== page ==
Are You Burned Out?
A lot of us feel tired or frustrated by our jobs. Our work can be stressful and it is hard to manage our tasks, our boss’ expectations, and our work relationships.
Sometimes, though, stress and fatigue progress past normal levels. It’s possible to become truly burned out. Burnout includes physical and mental exhaustion along with cynicism, detachment, and a loss of motivation.
Someone who is burned out can’t function normally at work. Often, these feelings carry over into their personal lives as well.
Burnout is not a medical condition, but it’s vital to know if you have it so that you can take steps to get back on the right path. Here are some signs of burnout.
When you’re stressed, you may feel tired, but as you near burnout you begin to feel a lack of energy most days. If you don’t take action, you’ll eventually feel exhausted, drained, and depleted. You’ll have nothing left to give at work.
This exhaustion also impacts your personal life. It will make it hard to be present for your loved ones and friends. Little things will feel enormous, as though every task is equal to climbing a mountain.
You may need to take some time off – more than a single day – and get away so that you can get the rest you truly need.
Forgetfulness and Lack of Focus
Can you forget what you’re doing while you’re doing it? While that may be funny in a meme, it’s not funny when it happens to you at work. Being forgetful and not being able to focus on your tasks is a clear sign of burnout.
You may notice that your work is piling up because you’re not as productive as you used to be. You might forget deadlines or fail to remember assignments. Worst of all, because of the other symptoms of burnout, you might not even care.
If you notice that you forget more than usual and can’t focus at work, you may be burned out.
You’re Sick or in Pain
Mental and emotional problems have a way of showing up in our physical health. If you’re suffering burnout, you might notice physical symptoms as well.
You might have chest pain, shortness of breath, or heart palpitations as a result of high stress levels. You can also suffer from dizziness, pain, and headaches. Because burnout depletes your body, you may also get sick more often.
If you’re suffering more colds, flu, infections, or pain than usual, take a look at your stress levels and other symptoms. You could be completely burned out and need a serious break.
Anxiety and Depression
Anxiety and depression are common problems that affect you when you’re under a lot of strain. Mild anxiety symptoms include edginess, worry, and tension. If you’re burned out, however, you might experience anxiety that’s so bad you can’t get your work done at all.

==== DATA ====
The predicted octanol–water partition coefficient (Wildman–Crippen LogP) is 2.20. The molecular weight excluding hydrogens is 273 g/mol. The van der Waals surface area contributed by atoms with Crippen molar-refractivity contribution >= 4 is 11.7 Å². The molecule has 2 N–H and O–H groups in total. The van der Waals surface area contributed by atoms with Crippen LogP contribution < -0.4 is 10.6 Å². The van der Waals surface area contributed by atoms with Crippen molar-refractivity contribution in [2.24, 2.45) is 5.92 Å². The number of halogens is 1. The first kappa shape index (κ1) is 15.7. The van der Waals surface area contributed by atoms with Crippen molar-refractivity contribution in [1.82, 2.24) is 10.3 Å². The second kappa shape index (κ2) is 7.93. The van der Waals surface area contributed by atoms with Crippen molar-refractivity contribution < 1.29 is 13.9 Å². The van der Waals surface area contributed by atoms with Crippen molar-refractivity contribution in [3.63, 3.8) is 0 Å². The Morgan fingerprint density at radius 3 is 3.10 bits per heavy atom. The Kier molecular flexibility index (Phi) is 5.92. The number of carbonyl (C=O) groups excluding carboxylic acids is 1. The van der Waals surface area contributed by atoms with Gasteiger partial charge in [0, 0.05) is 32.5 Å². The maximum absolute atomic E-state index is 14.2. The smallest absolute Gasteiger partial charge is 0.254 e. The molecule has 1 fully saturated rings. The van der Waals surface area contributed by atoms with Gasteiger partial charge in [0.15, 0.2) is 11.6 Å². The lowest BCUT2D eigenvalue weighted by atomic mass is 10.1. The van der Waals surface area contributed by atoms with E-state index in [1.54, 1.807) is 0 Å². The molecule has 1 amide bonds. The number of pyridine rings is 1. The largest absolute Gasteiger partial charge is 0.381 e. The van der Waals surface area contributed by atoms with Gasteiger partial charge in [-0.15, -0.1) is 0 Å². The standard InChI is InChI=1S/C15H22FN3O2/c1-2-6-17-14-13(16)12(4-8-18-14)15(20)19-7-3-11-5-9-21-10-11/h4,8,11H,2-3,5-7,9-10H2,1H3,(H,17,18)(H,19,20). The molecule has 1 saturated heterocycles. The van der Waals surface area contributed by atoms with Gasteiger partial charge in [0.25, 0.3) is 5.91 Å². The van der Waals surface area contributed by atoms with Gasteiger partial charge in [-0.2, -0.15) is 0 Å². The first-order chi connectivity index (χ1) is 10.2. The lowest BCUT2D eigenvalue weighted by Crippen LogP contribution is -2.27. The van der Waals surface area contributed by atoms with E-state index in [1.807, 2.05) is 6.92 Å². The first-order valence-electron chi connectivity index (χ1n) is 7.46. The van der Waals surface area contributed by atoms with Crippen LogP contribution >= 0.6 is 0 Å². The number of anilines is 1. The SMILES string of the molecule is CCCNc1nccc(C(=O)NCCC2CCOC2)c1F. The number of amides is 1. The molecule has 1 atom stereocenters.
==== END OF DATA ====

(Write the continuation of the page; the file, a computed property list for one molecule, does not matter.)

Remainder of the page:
Depression is the other side of the coin. You may feel hopeless, guilty, or unworthy. You might even feel trapped in your situation or severely depressed. If you start to have feelings of self-harm, seek professional assistance right away.
Anxiety and depression often occur together, and it generally takes professional intervention to overcome them. Don’t be afraid to talk to your doctor and a mental health professional to create a plan to escape these problems.
Loss of Enjoyment in Your Job
Maybe you were excited when you first started your job, eager to take on new challenges and embrace new goals. That motivation has long since evaporated, and now all you feel is dull.
This is a sure sign of burnout.
Losing enjoyment in your job and generally feeling cynical and unhappy is not something anyone expects when they take a new position. But over time, it can happen. If you find yourself with a negative attitude at work and looking for ways to avoid projects, you may be burned out.
Detachment and Isolation
Have you gotten to a point at work where you don’t care anymore? If so, your performance may be suffering but you’re not doing anything to fix it. You may feel detached from everything, like you’re going through the motions.
In extreme cases, detachment can get to the point where it feels like someone else is living your life and you’re just watching.
You may also isolate yourself from your coworkers and even your friends and family. If you’re experiencing these types of symptoms, you’ll want to take steps to get help right away. However, your detachment may make that hard to do.
If you can do nothing else, consider confiding in a trusted friend or family member and asking them to help. They can take action and get you connected to the services you need.
What Can You Do About Burnout?
If you’ve recognized yourself in this list, you’re likely to be burned out in your current job. Fortunately, there is something you can do about the situation.
If things have progressed significantly, you may need to start with professional help. Medication and counseling can help with depression, detachment, and extreme negative thinking.
From there, take some time to review your options. You might feel like there’s no way out, but there are always alternatives. Perhaps you can rekindle your enthusiasm for your current job, or maybe you need to change positions.
Likely, you’ll also need extended time off before you can healthfully make your next move. If you can, take vacation time or a leave of absence. This will let you get away from your current stressors so that you can see your situation more clearly.
Finally, make time for physical exercise and relaxation in your day-to-day life. Exercise can reduce stress and help you think more clearly. Relaxation activities can lower your blood pressure and bring clarity to your decision-making.
When you take care of yourself, you’ll be able to overcome burnout and get back on the right path. There is a way out. Get the help you need to move forward.